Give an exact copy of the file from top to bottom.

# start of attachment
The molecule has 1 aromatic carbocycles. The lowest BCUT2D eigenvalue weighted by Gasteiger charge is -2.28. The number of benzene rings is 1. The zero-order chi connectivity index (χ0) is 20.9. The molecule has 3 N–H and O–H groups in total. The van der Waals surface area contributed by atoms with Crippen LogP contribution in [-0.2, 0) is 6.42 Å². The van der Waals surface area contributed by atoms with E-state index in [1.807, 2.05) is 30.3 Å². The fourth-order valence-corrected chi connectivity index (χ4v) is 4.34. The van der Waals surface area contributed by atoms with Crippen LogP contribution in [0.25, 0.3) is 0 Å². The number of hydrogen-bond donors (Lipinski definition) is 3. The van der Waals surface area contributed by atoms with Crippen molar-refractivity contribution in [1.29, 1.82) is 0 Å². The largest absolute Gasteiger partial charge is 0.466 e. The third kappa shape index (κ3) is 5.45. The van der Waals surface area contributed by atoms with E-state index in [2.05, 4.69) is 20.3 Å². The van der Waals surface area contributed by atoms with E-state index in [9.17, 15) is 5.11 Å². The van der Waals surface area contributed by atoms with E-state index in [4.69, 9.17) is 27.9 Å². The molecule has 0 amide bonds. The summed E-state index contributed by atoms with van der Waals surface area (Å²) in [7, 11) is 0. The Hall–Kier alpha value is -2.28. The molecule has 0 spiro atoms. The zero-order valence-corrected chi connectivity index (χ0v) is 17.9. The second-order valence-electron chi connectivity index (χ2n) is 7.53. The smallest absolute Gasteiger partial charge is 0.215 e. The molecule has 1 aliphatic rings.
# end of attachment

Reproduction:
The molecule has 1 aromatic carbocycles. The lowest BCUT2D eigenvalue weighted by Gasteiger charge is -2.28. The number of benzene rings is 1. The zero-order chi connectivity index (χ0) is 20.9. The molecule has 3 N–H and O–H groups in total. The van der Waals surface area contributed by atoms with Crippen LogP contribution in [-0.2, 0) is 6.42 Å². The van der Waals surface area contributed by atoms with E-state index in [1.807, 2.05) is 30.3 Å². The fourth-order valence-corrected chi connectivity index (χ4v) is 4.34. The van der Waals surface area contributed by atoms with Crippen LogP contribution in [0.25, 0.3) is 0 Å². The number of hydrogen-bond donors (Lipinski definition) is 3. The van der Waals surface area contributed by atoms with Crippen molar-refractivity contribution in [1.29, 1.82) is 0 Å². The largest absolute Gasteiger partial charge is 0.466 e. The third kappa shape index (κ3) is 5.45. The van der Waals surface area contributed by atoms with E-state index in [2.05, 4.69) is 20.3 Å². The van der Waals surface area contributed by atoms with E-state index in [9.17, 15) is 5.11 Å². The van der Waals surface area contributed by atoms with E-state index in [4.69, 9.17) is 27.9 Å². The molecule has 0 amide bonds. The summed E-state index contributed by atoms with van der Waals surface area (Å²) in [7, 11) is 0. The Hall–Kier alpha value is -2.28. The molecule has 0 spiro atoms. The zero-order valence-corrected chi connectivity index (χ0v) is 17.9. The second-order valence-electron chi connectivity index (χ2n) is 7.53. The smallest absolute Gasteiger partial charge is 0.215 e. The molecule has 1 aliphatic rings.